Federal Circuit KO's Scripps: Resolves Scope of Product-by-Process Claims
In Abbott Laboratories v. Sandoz, Inc., ___F.3d___, 2009 WL 1371410 (Fed. Cir. May 18, 2009), the Federal Circuit resolved a significant decisional conflict regarding the interpretation of product-by-process claims in determining infringement. In doing so, the court clarified the scope of product-by-process claims and the activity that could give rise to liability for their infringement. Since 1992, a decisional split regarding the scope of protection afforded by product-by-process claims had existed in the Federal Circuit as a result of the holdings in Scripps Clinic & Research Found. v. Genentech, Inc., 927 F.2d 1565 (Fed. Cir. 1991) and Atlantic Thermoplastics v. Faytex Corp., 970 F.2d 834 (Fed. Cir. 1992). In Scripps, the Federal Circuit ruled that product-by-process claims encompassed otherwise identical products made by a process different from that specified in the claim. The patent at issue in Scripps claimed, inter alia, a complex protein essential for clotting, which naturally occurs in human blood plasma, by reciting a method for its isolation. Defendant Genetech was able to isolate the same protein, but did so using a different process. After the district court found no infringement, a three-judge panel of the Federal Circuit (Newman, Markey and Beer) reversed. Writing for the court, Judge Newman reasoned that claims should be construed the same way for both patentability and infringement. Thus, because product-by-process claims cannot be distinguished from an identical product in the prior art on the basis of the recited process steps when being examined for patentability, product-by-process claims in an issued patent are likewise "not limited to product prepared by the process set forth in the claims" for purposes of determining infringement. One year later, a different panel of the Federal Circuit (Rader, Michel and Archer) confronted the same issue in Atlantic Thermoplastics v. Faytex Corp., 970 F.2d 834 (Fed. Cir. 1992). Atlantic's patent claimed shock-absorbing innersoles for use in footwear produced by a particular molding process. The defendant, Faytex, manufactured identical innersoles, but used a different molding process. Atlantic argued that a finding of infringement was nevertheless warranted in light of the Scripps decision. Writing for the court, Judge Rader conducted an extensive review of case law and determined that the longstanding rule regarding product-by-process claims was that, for purposes of infringement, the accused product must be produced by the process described in the claim. In so holding, the Atlantic panel recognized that product-by-process claims would receive different treatment for administrative patentability determinations than for judicial infringement determinations. Nevertheless, the panel found such a distinction justified by noting that the Scripps court ruled without reference to the previous Supreme Court cases involving product claims with process limitations, and suggested that the Scripps panel would have reached a different conclusion if it had considered controlling precedent. The conflict between Scripps and Atlantic was solidified when the Federal Circuit denied a rehearing en banc in Atlantic. Atlantic Thermoplastics Co. v. Faytex Corp., 974 F.2d 1279 (Fed. Cir. 1992). In concurring with the denial, Judge Rader observed that the process itself was the only limitation actually stated in a product-by-process claim; if courts declined to consider these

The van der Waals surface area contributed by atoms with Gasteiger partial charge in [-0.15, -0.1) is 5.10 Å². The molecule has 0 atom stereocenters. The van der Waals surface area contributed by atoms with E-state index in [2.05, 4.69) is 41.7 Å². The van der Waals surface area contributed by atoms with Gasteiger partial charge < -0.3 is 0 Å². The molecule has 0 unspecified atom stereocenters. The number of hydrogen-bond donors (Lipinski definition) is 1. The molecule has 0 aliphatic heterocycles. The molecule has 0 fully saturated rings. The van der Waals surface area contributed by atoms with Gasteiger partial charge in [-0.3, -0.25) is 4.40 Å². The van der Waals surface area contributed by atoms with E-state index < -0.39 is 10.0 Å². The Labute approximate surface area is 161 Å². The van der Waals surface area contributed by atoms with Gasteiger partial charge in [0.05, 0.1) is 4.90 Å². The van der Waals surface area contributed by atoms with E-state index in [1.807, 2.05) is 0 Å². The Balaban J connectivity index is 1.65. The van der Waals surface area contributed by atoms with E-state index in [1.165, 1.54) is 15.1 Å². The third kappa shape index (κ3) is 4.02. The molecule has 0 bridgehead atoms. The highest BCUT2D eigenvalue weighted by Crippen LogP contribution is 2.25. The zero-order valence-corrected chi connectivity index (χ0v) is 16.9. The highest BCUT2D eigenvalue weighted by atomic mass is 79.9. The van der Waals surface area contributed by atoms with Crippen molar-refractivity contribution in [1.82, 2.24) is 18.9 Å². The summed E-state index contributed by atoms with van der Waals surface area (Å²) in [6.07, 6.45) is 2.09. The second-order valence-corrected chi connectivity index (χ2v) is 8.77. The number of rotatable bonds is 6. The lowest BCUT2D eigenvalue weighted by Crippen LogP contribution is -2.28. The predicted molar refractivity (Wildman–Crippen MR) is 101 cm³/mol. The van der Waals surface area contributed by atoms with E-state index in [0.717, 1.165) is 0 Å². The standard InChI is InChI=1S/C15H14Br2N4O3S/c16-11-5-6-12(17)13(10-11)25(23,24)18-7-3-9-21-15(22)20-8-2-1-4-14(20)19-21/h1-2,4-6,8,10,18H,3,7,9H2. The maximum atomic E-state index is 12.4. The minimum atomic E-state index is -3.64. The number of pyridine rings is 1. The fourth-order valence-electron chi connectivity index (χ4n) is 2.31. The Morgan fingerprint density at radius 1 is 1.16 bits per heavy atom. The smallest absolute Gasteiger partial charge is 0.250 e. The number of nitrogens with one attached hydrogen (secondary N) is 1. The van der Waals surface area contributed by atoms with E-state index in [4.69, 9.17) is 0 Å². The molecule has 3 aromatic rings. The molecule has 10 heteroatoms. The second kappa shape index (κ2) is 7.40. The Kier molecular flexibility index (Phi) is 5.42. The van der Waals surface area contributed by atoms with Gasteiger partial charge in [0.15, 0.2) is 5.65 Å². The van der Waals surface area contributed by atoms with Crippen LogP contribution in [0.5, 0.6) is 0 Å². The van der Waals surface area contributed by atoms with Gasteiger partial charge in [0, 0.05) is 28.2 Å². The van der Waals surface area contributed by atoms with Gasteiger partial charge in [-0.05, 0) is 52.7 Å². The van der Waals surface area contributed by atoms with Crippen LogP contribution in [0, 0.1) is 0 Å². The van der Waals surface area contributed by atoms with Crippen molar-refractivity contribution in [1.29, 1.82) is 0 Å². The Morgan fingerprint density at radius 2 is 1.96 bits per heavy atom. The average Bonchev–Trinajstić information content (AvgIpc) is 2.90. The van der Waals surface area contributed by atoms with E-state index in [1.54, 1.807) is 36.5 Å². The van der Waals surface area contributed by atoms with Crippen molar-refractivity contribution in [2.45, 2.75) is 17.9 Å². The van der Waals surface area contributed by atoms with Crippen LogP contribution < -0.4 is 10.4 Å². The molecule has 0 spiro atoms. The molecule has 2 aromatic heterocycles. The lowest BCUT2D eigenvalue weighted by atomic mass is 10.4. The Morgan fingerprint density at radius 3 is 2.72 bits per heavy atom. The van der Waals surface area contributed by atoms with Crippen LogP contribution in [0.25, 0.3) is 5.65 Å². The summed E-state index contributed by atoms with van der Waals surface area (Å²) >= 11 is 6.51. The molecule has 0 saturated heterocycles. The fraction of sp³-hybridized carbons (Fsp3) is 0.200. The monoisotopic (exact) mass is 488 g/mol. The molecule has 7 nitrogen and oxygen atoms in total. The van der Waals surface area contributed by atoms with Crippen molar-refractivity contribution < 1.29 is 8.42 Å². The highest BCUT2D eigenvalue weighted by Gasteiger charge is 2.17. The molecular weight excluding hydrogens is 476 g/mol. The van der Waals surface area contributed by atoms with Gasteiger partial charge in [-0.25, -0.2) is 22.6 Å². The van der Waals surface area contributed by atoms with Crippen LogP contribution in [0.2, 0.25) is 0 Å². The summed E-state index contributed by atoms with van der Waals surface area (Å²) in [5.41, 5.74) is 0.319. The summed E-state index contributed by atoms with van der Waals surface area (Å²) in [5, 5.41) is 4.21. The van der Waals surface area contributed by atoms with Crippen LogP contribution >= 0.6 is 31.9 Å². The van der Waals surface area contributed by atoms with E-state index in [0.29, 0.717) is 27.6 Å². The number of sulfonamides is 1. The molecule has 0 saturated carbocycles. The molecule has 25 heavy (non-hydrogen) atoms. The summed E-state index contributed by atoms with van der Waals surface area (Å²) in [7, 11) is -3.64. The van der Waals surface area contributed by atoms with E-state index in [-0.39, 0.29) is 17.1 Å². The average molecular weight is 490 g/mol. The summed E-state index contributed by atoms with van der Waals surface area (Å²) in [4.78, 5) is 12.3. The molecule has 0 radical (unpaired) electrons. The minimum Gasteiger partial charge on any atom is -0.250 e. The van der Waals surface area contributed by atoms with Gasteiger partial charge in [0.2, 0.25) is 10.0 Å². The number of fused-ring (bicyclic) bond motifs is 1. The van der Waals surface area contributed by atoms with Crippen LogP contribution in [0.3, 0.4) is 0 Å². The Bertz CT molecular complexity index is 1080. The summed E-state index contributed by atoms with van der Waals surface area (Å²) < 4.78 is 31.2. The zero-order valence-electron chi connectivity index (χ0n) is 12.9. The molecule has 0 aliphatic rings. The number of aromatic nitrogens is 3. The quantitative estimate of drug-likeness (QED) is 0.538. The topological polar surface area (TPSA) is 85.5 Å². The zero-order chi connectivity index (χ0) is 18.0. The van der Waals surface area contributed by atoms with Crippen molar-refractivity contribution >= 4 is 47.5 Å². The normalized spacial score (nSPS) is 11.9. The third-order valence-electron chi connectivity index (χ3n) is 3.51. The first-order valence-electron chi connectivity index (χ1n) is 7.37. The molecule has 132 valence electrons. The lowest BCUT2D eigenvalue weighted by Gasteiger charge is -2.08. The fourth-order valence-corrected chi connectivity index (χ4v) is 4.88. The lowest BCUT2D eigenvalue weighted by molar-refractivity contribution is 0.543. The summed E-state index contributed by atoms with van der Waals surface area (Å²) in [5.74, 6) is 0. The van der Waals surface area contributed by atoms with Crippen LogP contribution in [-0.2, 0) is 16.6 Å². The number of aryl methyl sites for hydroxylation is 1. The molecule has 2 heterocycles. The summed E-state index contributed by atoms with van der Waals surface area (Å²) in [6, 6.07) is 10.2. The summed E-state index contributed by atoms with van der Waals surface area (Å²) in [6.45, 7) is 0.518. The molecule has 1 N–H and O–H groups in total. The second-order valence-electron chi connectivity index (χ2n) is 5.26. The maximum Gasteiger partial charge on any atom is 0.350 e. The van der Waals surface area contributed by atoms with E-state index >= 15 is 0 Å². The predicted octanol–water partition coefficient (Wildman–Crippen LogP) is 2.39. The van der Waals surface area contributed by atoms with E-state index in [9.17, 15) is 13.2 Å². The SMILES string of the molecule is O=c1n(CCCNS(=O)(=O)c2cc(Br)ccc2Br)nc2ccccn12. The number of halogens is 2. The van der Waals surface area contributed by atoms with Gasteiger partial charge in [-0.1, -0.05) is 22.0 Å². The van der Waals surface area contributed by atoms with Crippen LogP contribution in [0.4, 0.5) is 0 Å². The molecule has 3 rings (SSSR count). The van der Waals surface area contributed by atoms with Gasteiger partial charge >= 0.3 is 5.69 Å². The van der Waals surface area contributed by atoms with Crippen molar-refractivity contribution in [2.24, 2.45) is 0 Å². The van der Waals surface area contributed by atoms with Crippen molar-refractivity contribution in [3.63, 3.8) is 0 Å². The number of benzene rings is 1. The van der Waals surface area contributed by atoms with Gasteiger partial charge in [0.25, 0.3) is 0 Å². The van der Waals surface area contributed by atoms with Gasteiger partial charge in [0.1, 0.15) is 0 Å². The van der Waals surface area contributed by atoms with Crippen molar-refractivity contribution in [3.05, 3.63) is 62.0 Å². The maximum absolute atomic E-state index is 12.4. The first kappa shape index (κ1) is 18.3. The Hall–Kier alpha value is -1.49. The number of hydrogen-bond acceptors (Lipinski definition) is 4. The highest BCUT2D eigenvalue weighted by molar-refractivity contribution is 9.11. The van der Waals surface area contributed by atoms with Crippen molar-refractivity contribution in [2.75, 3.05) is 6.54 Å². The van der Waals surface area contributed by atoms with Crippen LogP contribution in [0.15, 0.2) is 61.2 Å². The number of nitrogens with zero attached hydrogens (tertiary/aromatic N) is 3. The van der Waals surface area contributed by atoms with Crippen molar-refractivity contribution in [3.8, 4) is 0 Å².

limitations, he argued, product-by-process claims would have few practical limitations and every applicant would claim in process, rather than structural terms. In Abbott Labs, the Federal Circuit took the opportunity to resolve the conflict en banc, by adopting the rule in Atlantic. The patent-in-suit asserted by Abbott, as the exclusive licensee, included product-by-process claims directed to crystalline forms of cefdinir, an antibiotic. Abbott's marketed form of cefdinir contained the Crystal A form while the defendant's proposed generic version contained almost exclusively the Crystal B form of cefdinir, which was also produced by a different process than those claimed. In affirming the district court's claim interpretation, the Federal Circuit explicitly adopted the Atlantic rule that "process terms in product-by-process claims serve as limitations in determining infringement." Atlantic, 970 F.2d at 846-47. In following the Atlantic rule, the Federal Circuit expressly overturned Scripps to the extent that it was inconsistent with the holding in Atlantic. The court found the Atlantic rule to be extensively supported by Supreme Court opinions that have addressed the proper reading of product-by-process claims, which have consistently noted that the process terms in a product-by-process claim define the product and serve as limitations. See, e.g. Smith v. Goodyear Dental Vulcanite Co., 93 U.S. 486, 493 (1877) ("The process detailed is therefore made as much a part of the invention as are the materials of which the product is composed."). In addition, the Abbott court found that the CCPA and regional circuits had also followed the general rule that process terms limit product-by-process claims. See, e.g. Hide-Ite Leather v. Fiber Prods., 226 F. 34, 36 (1st Cir. 1915). Judge Newman, who wrote the Scripps decision, filed a vigorous dissent from the Abbott Labs majority. She noted that the decision overturned the so-called "rule of necessity," which protected novel products whose structure was not fully known at the time of filing, and which were therefore filed as product-by-process claims out of necessity. Under Judge Newman's view, the Scripps claim was a "true" product-by-process claim, where the product was new, nonobvious and incapable of definition independent of the process by which it was made. In contrast, the Atlantic claim was a "product of the process" claim, where the process was patentable even though the product itself was well-known. Newman argued that the precedents cited in the Atlantic decision did not address "true" product-by-process claims, and were therefore distinguishable from Scripps. The Federal Circuit's holding essentially merges the scope of protection afforded by product-by-process into the protection already provided by process claims. For various reasons, including an enhanced ability to police patent rights, product claims not limited to process steps can be more valuable than process claims. The holding in Abbott Labs compels applicants with novel products or compositions to not rely solely on a product-by-process claiming strategy. Instead, applicants should make efforts to characterize the novelty of their inventions without resort to process limitations, even if describing or analyzing the structure of their inventions proves difficult. To afford the greatest protection for novel products or compositions, inventors may need to forge new analytical methods or measured performance criteria in order to adequately define their inventions apart from the process by which it is made.